PS: “These days, because F1 car floor designs can incorporate the outer 100mm, which has all these intricate features in it, combined with bargeboards – which are massively expensive – floors are approaching the PS100,000 mark now.”


F1 has been running the same turbocharged 1600cc V6 engine (or the Power Units) since 2014. The engines were developed to improve performance, but the technical rules governing their specifications have remained largely the same.

Composed of six elements, the PUs have an internal combustion Engine (ICE) as well as a Turbocharger (TC), and Motor Generator Unit-Kinetic (MGU-K) as well as Motor Generator Unit-Heat (MGU-H), and the energy store, i.e., battery (ES) as well as Control Electronics (CE).

PS: “The regulations call for the customer to be provided with EUR12m (PS10.34m). However, there is no way to pay this amount for their engines because of the many other parts and pieces that are included.

“Customers are paying something in the region of EUR15m (PS12.92m) for one engine.”


F1 cars are equipped with semi-automatic gearboxes with eight gears for forward as well as one reverse.

All F1 automobiles have an automated paddle-shifter system that enables seamless shifting that takes around 0.05 sec.

Some teams purchase gearboxes from other teams, whereas some create their own. Haas has a year-old Ferrari gearbox that is coupled with 2021’s Scuderia engine, whereas McLaren continues to create its own gearbox despite changing to Mercedes engines in 2021.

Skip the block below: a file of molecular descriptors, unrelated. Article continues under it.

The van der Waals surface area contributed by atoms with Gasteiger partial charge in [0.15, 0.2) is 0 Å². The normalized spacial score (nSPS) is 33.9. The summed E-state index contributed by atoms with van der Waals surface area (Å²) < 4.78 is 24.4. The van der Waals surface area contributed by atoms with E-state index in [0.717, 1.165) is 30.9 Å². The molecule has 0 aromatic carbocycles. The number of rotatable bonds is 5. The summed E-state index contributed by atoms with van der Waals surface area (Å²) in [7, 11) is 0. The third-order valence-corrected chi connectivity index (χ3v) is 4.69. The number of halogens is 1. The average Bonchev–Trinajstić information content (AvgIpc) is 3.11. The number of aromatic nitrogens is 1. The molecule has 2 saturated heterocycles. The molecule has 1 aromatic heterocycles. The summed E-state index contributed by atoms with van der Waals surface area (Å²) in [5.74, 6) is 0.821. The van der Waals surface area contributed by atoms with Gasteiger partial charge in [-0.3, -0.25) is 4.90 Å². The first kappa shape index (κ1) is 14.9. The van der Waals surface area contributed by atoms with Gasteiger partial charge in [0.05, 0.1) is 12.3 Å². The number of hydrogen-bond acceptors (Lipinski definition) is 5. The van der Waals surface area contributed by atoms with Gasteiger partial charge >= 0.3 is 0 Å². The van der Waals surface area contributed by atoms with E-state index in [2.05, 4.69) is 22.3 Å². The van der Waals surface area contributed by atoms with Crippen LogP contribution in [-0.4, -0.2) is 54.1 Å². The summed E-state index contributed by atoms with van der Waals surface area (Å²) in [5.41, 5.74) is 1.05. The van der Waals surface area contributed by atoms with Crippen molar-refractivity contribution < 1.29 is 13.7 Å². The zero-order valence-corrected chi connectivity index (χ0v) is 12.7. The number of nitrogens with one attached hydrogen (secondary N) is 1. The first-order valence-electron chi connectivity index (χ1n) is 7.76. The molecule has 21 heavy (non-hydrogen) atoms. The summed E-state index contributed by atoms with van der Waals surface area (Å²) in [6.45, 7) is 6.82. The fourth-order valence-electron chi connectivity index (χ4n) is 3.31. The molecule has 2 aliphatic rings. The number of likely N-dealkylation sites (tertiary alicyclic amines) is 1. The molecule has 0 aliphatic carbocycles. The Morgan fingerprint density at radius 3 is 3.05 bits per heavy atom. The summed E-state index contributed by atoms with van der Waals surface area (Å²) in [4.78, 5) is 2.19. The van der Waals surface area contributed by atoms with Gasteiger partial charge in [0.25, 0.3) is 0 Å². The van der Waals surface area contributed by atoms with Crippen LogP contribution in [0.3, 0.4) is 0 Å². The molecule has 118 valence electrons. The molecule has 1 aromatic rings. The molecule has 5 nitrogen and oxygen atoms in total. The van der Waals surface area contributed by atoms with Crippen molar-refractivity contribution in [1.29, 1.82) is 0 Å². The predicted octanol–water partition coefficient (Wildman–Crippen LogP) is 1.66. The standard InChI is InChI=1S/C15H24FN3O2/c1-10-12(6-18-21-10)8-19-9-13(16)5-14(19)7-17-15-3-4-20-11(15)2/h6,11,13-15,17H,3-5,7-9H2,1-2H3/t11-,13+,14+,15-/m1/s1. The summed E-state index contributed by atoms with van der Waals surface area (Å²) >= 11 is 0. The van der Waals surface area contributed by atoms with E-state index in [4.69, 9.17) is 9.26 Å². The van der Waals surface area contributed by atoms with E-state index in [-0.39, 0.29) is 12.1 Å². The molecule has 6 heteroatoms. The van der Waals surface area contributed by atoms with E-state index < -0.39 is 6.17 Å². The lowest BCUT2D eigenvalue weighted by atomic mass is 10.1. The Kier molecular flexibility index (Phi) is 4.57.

Fuel tank

F1 tank fuel is virtually indestructible and is made of polyurethane and Kevlar.

The ‘bag’ that holds fuel is ribbed and created to be able to fit into that space in front of the chair and is also connected to the seat to prevent the bag from bursting as the fuel dries.

Wheels for steering

F1 wheel steering is made predominantly of expensive carbon fiber and is also equipped with silicon grips.

McLaren Applied Technologies supplies the standard ECU that this steering wheel is built on and is limited to 20 buttons, 9 rotary switches, as well as six paddles. But, each switch and button function is adjustable to suit the specific needs of each team.

Despite its dimensions, the plethora of technological possibilities for the wheel makes it useful.